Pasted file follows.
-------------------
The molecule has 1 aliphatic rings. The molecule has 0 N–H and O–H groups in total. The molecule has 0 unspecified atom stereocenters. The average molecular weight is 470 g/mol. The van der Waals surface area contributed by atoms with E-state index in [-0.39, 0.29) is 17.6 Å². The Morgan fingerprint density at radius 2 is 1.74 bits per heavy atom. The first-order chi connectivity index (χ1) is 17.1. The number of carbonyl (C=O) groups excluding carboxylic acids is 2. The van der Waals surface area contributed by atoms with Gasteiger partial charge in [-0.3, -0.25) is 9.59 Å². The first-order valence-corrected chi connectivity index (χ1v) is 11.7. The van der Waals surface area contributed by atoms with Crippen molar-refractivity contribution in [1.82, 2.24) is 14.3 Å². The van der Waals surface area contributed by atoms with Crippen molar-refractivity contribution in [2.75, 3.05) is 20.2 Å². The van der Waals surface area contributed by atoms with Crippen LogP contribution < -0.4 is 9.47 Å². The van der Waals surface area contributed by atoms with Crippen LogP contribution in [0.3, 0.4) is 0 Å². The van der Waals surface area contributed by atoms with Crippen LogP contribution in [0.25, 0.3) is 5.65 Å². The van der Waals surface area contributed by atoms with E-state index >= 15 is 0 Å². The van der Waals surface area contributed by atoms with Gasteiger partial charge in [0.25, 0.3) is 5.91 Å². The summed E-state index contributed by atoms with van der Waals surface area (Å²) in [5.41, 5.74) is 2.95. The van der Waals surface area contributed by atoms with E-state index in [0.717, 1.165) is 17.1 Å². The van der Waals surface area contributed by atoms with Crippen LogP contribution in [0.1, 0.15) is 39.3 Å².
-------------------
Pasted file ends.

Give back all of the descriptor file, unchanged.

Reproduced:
The molecule has 1 aliphatic rings. The molecule has 0 N–H and O–H groups in total. The molecule has 0 unspecified atom stereocenters. The average molecular weight is 470 g/mol. The van der Waals surface area contributed by atoms with E-state index in [-0.39, 0.29) is 17.6 Å². The Morgan fingerprint density at radius 2 is 1.74 bits per heavy atom. The first-order chi connectivity index (χ1) is 17.1. The number of carbonyl (C=O) groups excluding carboxylic acids is 2. The van der Waals surface area contributed by atoms with Gasteiger partial charge in [-0.3, -0.25) is 9.59 Å². The first-order valence-corrected chi connectivity index (χ1v) is 11.7. The van der Waals surface area contributed by atoms with Crippen molar-refractivity contribution in [1.82, 2.24) is 14.3 Å². The van der Waals surface area contributed by atoms with Crippen molar-refractivity contribution in [2.75, 3.05) is 20.2 Å². The van der Waals surface area contributed by atoms with Crippen LogP contribution < -0.4 is 9.47 Å². The van der Waals surface area contributed by atoms with Crippen LogP contribution in [0.3, 0.4) is 0 Å². The van der Waals surface area contributed by atoms with Crippen LogP contribution in [0.25, 0.3) is 5.65 Å². The van der Waals surface area contributed by atoms with E-state index >= 15 is 0 Å². The van der Waals surface area contributed by atoms with Gasteiger partial charge in [0.25, 0.3) is 5.91 Å². The summed E-state index contributed by atoms with van der Waals surface area (Å²) in [5.41, 5.74) is 2.95. The van der Waals surface area contributed by atoms with E-state index in [0.717, 1.165) is 17.1 Å². The van der Waals surface area contributed by atoms with Crippen LogP contribution in [0.1, 0.15) is 39.3 Å².